When working in the software development field, it doesn't take long to find out how small your world is. Due to the smallness of this world, it is important to be aware of what your reputation is. If you know me at all, you know that I am not one to toot my own horn. Recently, however, when talking to recruiters and colleagues I have heard some words get thrown around like "Pro", "Hustler", "Senior", "A-team" and even "Rockstar." I have also been a part of a few conversations where the people involved have said that it is really hard to find good developers because there are so many that just aren't reliable. They will start a project and just fall off the face of the map. Whether it is due to finding a better project, personal life problems or a nervous breakdown, who knows. This got me to asking myself "Is reliability all it takes to be successful? Is the bar really set that low?"
Now, first let me define what my idea of being successful is. It doesn't really have anything to do with how much money you make. It has more to deal with your reputation. Do people enjoy working with you? Would they give you a recommendation? Are you the person that someone thinks of when they hear about an open position that you would be a fit for? Would people want to help you out if you were to fall on hard times? If you answer yes to most or all of these questions, you should consider yourself successful. In a lot of cases, people that answer yes to all of these questions tend to find themselves with more opportunities. That, in turn, can lead to higher pay.
Once I started thinking about the question that I asked myself above, I reflected on my past jobs. I focused on the ones where I considered myself successful. The first one that came to mind was my summer job during high school and college. I worked for the Parks Department in my hometown. It was a popular summer job for people in that age group and it was actually difficult to get unless you knew somebody. My sister worked there so she vouched for me. I worked there for a few years and eventually found myself driving the "Big Mower" that was used for the nice baseball and soccer fields. In my last year, my boss told me "You are my best employee, bar none." He said that I was the first person to drive the big mower for an entire summer and not seriously break it. I had gone two summers without breaking it. It wasn't that I did an exceptional job at mowing. I frequently got stuck in the mud and I scalped and rutted the hell out of some of those fields. I just showed up on time, got my route done, and didn't break anything (serious).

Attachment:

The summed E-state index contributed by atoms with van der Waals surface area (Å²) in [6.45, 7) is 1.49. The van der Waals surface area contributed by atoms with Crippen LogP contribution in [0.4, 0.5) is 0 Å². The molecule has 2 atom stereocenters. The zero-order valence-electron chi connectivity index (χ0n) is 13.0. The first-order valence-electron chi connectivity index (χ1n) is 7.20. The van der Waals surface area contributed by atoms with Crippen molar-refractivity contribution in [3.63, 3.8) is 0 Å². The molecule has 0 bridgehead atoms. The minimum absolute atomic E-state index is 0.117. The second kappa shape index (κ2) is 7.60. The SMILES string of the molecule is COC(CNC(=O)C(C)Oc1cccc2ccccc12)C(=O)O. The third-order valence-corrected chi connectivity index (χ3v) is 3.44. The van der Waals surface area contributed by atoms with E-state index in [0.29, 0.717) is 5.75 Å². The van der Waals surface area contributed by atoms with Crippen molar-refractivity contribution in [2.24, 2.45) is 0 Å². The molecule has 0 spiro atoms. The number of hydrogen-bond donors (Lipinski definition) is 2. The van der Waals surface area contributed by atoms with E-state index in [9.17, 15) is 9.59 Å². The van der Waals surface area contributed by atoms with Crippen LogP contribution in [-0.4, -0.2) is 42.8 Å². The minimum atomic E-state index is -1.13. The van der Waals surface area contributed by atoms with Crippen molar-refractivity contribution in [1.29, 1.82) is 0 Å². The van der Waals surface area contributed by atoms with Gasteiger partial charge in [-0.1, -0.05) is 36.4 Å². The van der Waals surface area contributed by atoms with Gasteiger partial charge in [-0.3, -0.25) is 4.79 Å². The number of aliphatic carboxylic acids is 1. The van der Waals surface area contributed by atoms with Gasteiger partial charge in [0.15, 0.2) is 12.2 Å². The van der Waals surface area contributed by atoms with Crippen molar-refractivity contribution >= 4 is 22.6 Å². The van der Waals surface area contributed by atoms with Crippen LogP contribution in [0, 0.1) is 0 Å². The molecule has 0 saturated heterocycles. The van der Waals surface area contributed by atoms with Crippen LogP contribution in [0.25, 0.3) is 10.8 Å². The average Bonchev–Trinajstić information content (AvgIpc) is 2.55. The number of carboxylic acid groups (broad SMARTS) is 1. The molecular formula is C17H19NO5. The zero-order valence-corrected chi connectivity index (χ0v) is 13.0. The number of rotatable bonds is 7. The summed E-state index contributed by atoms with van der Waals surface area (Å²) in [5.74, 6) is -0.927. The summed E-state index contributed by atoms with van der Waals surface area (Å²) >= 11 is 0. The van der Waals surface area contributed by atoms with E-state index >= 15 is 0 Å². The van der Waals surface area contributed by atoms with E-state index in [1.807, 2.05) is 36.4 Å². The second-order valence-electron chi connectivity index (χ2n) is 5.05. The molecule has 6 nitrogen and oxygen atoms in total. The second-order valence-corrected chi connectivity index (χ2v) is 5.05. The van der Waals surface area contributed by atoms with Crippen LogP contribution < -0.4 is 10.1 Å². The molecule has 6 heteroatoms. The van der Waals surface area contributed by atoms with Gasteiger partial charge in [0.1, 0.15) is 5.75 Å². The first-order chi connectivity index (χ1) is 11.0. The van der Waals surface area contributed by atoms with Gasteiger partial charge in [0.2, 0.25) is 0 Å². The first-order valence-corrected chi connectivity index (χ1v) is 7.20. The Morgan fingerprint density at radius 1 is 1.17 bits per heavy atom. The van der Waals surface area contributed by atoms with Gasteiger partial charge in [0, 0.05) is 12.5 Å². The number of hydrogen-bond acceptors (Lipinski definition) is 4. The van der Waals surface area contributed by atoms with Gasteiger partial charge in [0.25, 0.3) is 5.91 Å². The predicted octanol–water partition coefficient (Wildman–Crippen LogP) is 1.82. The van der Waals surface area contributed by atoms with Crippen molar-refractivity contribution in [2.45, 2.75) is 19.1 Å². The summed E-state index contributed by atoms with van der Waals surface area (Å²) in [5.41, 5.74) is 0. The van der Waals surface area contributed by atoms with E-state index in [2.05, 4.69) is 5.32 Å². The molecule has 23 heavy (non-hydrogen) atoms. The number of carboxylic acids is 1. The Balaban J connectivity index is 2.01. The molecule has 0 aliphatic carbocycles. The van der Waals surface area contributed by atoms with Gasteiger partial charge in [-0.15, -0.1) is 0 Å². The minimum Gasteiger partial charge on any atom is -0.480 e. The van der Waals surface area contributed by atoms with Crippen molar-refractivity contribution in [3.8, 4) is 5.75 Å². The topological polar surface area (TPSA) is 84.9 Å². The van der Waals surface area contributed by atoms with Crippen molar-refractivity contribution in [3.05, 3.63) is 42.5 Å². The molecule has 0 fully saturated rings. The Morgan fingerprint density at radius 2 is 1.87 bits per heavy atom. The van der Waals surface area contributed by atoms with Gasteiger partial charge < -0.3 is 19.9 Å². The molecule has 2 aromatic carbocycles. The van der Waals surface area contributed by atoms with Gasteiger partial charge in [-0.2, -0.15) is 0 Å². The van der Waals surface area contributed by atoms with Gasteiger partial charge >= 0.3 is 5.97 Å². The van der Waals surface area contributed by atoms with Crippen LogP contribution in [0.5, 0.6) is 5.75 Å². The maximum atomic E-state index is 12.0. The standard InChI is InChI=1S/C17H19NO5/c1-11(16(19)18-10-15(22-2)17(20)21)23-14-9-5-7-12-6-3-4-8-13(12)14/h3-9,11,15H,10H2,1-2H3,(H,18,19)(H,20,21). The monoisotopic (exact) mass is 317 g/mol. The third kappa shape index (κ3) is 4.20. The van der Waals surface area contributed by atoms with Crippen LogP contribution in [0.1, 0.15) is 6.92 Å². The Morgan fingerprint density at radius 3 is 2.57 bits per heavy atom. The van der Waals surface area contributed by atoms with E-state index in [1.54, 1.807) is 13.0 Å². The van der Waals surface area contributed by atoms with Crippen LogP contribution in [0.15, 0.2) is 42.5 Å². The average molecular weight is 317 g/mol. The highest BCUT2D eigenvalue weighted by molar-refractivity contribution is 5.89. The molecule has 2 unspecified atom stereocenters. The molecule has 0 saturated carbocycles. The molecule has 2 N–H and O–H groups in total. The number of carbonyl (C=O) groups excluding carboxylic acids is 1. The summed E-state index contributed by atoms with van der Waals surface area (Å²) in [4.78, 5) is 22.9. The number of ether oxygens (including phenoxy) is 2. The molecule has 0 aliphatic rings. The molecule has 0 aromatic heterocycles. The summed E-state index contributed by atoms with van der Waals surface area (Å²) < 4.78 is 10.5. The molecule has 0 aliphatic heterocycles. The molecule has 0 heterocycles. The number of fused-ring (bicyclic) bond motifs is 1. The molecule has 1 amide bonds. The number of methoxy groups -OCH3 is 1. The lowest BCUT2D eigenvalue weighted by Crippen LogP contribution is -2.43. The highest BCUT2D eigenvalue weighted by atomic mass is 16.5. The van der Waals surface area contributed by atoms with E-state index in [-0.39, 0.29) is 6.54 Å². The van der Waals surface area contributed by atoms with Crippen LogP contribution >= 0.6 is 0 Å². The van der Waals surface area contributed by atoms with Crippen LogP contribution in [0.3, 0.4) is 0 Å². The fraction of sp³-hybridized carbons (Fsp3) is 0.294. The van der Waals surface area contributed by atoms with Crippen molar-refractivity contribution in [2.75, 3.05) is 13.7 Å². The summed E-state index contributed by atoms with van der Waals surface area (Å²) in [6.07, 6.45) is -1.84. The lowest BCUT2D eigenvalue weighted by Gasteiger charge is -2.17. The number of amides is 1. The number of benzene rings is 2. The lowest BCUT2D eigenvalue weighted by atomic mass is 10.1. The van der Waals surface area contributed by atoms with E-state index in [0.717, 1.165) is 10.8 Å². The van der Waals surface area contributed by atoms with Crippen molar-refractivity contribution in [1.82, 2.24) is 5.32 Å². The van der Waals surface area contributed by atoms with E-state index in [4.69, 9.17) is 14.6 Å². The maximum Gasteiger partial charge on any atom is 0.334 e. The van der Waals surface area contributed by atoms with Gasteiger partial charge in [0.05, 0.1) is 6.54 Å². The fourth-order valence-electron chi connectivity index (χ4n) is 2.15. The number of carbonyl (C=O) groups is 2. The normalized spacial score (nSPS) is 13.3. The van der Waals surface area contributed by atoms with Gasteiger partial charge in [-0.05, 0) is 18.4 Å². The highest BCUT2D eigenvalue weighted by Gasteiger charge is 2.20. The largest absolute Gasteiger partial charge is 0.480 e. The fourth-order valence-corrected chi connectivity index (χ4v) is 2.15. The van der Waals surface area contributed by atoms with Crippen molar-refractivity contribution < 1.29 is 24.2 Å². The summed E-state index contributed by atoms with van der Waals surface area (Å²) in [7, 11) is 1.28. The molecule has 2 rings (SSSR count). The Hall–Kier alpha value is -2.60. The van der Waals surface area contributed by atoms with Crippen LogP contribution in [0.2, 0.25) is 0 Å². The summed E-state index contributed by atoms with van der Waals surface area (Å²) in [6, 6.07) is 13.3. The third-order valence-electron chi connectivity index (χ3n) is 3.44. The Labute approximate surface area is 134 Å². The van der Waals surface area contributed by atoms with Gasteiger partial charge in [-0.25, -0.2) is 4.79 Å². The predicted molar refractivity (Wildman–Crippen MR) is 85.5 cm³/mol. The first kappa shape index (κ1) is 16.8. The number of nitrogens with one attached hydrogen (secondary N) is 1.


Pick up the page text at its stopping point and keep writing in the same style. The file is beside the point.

After I graduated college, I landed a job writing exams for a company that produces training for software developers. It was my job to watch the videos and come up with questions for the review tests that make sure the student was paying attention. It started as a contract position to tide me over until I found a full-time developer position. I watched the videos and wrote the questions. A lot of the time they were taken word for word from the slides shown in the videos. Yet, I still received many kudos emails for getting them done and on time. The company liked me so much that they ended up hiring me full time to do QA for their courseware exercises. I eventually ended up doing in-house tech support, customer support, phone system administration and network administration. See what I mean about leading to other opportunities?
Since I have become an Android Developer, I have found myself with a fair amount of opportunities. Almost all of them have come from recommendations by other people that I have worked with. I don't consider myself a Guru or an Evangelist. I write code. It's not the most elegant or inspiring code but it does what it is supposed to do. I show up to meetings, report my progress and report problems early. I have found success because I show up on time, I am responsive and I get my work done.
After reflecting on my past experience, I have come to the conclusion that in order to be successful, you just need to be reliable. Be there on time, be available and get your work done. You don't necessarily need to do it well, just get it done. If you know that you can't or won't do something, don't agree to do it. Employers want to be able to depend on you, know what you are doing and predict what you are going to do. Having to keep tabs on you, replace you or fix your work is a waste of everyone's time. A lot of times, that wasted time seems to hold more value than the final product. So, if you want to be successful, show up, communicate what you are doing and get it done. If you want to be VERY successful do your work well.